(a) neither party has a spouse living;"
This only states that, marriage between Any two persons may be solemnized under the Act, namely, the Special Marriage Act 1954, If neither party has a spouse living. It does not state that any marriage that took place between the persons is void if one of the parties has a spouse living whether the marriage took place under that Act or under the personal law as it is stated in Section 17 of the Hindu Marriage Act, 1955. All that it would mean is that if either party has a spouse living at the time of marriage, the marriage cannot be solemnized under the Special Marriage Act, .1954 and we are not concerned in this case with the marriage solemnized under the Special Marriage Act, because it is not the case of either party that the marriage of the petitioner with the respondent was solemnized under the Special Marriage A-t, 1954. The learned Civil Judge has obviously got wrong in thinking that the.marriage is in and void, because the respondent had a wife living, she had been married under the Special Marriage Act, 1954.
17. The other ground raised before us is that the marriage was void. because the Hindu Marriage Act, 1955, had already come into force on 18-5-1955, and the marriage took place thereafter and it was hit by provisions of Section 17 of the Hindu Marriage Act. Section 17 of the Hindu Marriage at states*
"Any marriage between two Hindus solemnized after the commencement of this Act is void if at the date of such marriage either party had a husband or wife living; and the provisions of Sections 494 and 495 of the Indian Penal Code shall apply accordingly".
Thus. it is obvious that in order to attract the provisions of this Act, it would be necessary that the respondent must! show that the marriage was i after the commencement of the Act, namely, after 18-5-1955.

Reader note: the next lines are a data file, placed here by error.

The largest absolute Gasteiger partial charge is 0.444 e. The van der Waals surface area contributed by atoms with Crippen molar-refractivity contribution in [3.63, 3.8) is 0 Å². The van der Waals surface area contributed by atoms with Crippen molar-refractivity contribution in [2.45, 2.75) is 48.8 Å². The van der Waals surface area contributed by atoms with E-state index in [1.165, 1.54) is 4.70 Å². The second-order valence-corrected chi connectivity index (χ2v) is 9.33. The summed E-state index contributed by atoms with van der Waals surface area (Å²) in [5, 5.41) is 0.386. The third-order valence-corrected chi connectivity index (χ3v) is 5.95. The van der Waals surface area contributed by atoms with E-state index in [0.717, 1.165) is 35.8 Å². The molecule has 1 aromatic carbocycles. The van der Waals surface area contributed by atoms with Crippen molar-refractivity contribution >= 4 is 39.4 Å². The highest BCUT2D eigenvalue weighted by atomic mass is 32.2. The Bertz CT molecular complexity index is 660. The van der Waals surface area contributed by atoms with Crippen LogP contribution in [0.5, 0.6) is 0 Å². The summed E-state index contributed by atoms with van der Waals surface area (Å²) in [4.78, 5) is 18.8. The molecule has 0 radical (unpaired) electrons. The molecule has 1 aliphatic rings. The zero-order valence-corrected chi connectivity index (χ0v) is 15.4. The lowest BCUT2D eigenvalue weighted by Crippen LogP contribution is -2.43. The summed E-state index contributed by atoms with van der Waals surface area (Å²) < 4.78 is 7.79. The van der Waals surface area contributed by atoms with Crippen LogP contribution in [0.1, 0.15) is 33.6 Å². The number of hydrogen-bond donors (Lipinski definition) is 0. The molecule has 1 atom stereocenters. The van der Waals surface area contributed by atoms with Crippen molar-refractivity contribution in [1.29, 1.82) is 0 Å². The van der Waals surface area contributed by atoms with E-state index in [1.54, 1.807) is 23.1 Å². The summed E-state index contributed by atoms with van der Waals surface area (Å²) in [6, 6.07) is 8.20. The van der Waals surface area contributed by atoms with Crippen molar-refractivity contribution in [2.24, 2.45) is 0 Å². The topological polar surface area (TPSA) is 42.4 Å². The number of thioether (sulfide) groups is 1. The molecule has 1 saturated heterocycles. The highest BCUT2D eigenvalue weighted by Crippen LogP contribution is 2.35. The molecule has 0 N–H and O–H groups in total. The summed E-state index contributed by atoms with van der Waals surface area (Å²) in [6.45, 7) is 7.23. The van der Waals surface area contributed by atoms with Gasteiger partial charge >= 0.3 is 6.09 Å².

18. We have already observed above that the presumption arising on the faci of the case is a very strong presumption, and that unless the respondent adduce clear, cogent and reliable evidence, the presumption is not rebutted. The point therefore, that arises for our consideration is: Whether suggestions made, the stray sentence elicited in the course of cross-examination of the lady and the questions put on interrogation cannot be sufficient to rebut the presumption arising from the facts of the case discussed above.
19. The interrogatories would suggest that the marriage had taken place in that year 1955. It may be before May or after May, 1955, nothing is clinching. Adverting to the suggestion put in the course of cross-examination to the respondent by the Counsel for the petitioner, it is so obvious that he had not taken instructions from the petitioner. The petitioner in her evidence has clearly stated that she did not remember as to when the marriage took place. It is for that reason that the date of marriage was not obviously mentioned in the petition nor in the reply statement filed by the Counsel for the petitioner. All of a sudden, however, in the course of cross-examination of the respondent, the counsel has put a random suggestion whether the marriage had not taken place in the year N57. It is obvious from reading the evidence of the petitioner and the interrogatories that this suggestion eminates from the lawyer and was not rooted in the knowledge of the petitioner. Therefore, no evidentiary value can be attached. Besides a mere suggestion made and denied is not evidence at all. -The petitioner has stated in the course . of her evidence thus :
"I do not remember on what date and during which year I was proposed to the respondent."
Again she has stated:
"I have forgotten the date of my marriage I do not know the name of Purobit. Sundaramma had arranged the Purohit, The Purobit was a Brahmin. It is in this context that we have to appreciate the suggestion put by the Counsel to the respondent as also the so called admission made by the respondent. Having clearl stated that she does not remember as to the date or year of the marriage, it is elicited frorn her in the further cross-examination that the marriage took place after the respondent retired. This is what she has. stated:
"Respondent7 was retired by then". It may be seen that this sentence occurred in the same para in the beginning of which she has stated "I have forgotten the date of marriage." It is further elicited from her "my father presented a suit and silver articles to the respondent. It may be about two years earlier to the marriage, the respondent had retired from the service". Thus, it is clear that these stray sentences elicited in the cross-examination could hardlv be construed as admission. The Supreme Court of India, in the case of Chikkam Koteswara Rao v. Chikkam Subbarao, speaking through Justice Hegde, as he then was, has observed in this behalf thus:
"This admission must be read along with the evidence given by him in his chief examination ............